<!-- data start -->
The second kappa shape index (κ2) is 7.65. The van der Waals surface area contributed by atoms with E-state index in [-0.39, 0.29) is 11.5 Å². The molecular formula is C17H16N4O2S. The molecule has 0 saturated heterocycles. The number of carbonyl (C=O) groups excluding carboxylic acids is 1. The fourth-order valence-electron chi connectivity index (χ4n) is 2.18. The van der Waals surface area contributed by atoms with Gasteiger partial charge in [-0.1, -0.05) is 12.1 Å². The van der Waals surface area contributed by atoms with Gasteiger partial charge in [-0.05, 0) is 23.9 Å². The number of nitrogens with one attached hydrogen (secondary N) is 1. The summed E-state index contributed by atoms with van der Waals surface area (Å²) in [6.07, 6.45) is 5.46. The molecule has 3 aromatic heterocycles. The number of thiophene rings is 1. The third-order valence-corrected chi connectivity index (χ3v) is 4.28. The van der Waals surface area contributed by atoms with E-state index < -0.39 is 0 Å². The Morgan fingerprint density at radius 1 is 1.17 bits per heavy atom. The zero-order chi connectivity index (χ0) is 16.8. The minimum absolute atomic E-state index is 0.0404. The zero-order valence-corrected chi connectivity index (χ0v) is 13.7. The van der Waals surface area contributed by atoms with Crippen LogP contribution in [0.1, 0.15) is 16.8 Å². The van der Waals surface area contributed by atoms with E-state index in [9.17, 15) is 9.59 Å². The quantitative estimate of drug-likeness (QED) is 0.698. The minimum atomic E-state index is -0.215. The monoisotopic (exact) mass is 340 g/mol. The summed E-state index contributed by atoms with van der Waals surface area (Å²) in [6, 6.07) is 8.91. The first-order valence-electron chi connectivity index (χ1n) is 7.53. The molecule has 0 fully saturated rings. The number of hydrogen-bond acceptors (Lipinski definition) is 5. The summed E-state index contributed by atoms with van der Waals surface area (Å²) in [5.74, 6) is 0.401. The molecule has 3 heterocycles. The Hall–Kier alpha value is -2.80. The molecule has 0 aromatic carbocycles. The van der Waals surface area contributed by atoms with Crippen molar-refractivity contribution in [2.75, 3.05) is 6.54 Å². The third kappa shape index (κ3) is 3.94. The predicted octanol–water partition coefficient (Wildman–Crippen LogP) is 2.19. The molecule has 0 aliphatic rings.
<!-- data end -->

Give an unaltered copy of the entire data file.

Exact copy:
The second kappa shape index (κ2) is 7.65. The van der Waals surface area contributed by atoms with E-state index in [-0.39, 0.29) is 11.5 Å². The molecular formula is C17H16N4O2S. The molecule has 0 saturated heterocycles. The number of carbonyl (C=O) groups excluding carboxylic acids is 1. The fourth-order valence-electron chi connectivity index (χ4n) is 2.18. The van der Waals surface area contributed by atoms with Gasteiger partial charge in [-0.1, -0.05) is 12.1 Å². The van der Waals surface area contributed by atoms with Gasteiger partial charge in [-0.05, 0) is 23.9 Å². The number of nitrogens with one attached hydrogen (secondary N) is 1. The summed E-state index contributed by atoms with van der Waals surface area (Å²) in [6.07, 6.45) is 5.46. The molecule has 3 aromatic heterocycles. The number of thiophene rings is 1. The third-order valence-corrected chi connectivity index (χ3v) is 4.28. The van der Waals surface area contributed by atoms with E-state index < -0.39 is 0 Å². The Morgan fingerprint density at radius 1 is 1.17 bits per heavy atom. The zero-order chi connectivity index (χ0) is 16.8. The minimum absolute atomic E-state index is 0.0404. The zero-order valence-corrected chi connectivity index (χ0v) is 13.7. The van der Waals surface area contributed by atoms with Crippen LogP contribution in [0.1, 0.15) is 16.8 Å². The van der Waals surface area contributed by atoms with E-state index in [9.17, 15) is 9.59 Å². The quantitative estimate of drug-likeness (QED) is 0.698. The minimum atomic E-state index is -0.215. The monoisotopic (exact) mass is 340 g/mol. The summed E-state index contributed by atoms with van der Waals surface area (Å²) in [6, 6.07) is 8.91. The first-order valence-electron chi connectivity index (χ1n) is 7.53. The molecule has 0 fully saturated rings. The number of hydrogen-bond acceptors (Lipinski definition) is 5. The summed E-state index contributed by atoms with van der Waals surface area (Å²) in [5.74, 6) is 0.401. The molecule has 3 heterocycles. The Hall–Kier alpha value is -2.80. The molecule has 0 aromatic carbocycles. The van der Waals surface area contributed by atoms with Crippen molar-refractivity contribution in [2.75, 3.05) is 6.54 Å². The third kappa shape index (κ3) is 3.94. The predicted octanol–water partition coefficient (Wildman–Crippen LogP) is 2.19. The molecule has 0 aliphatic rings.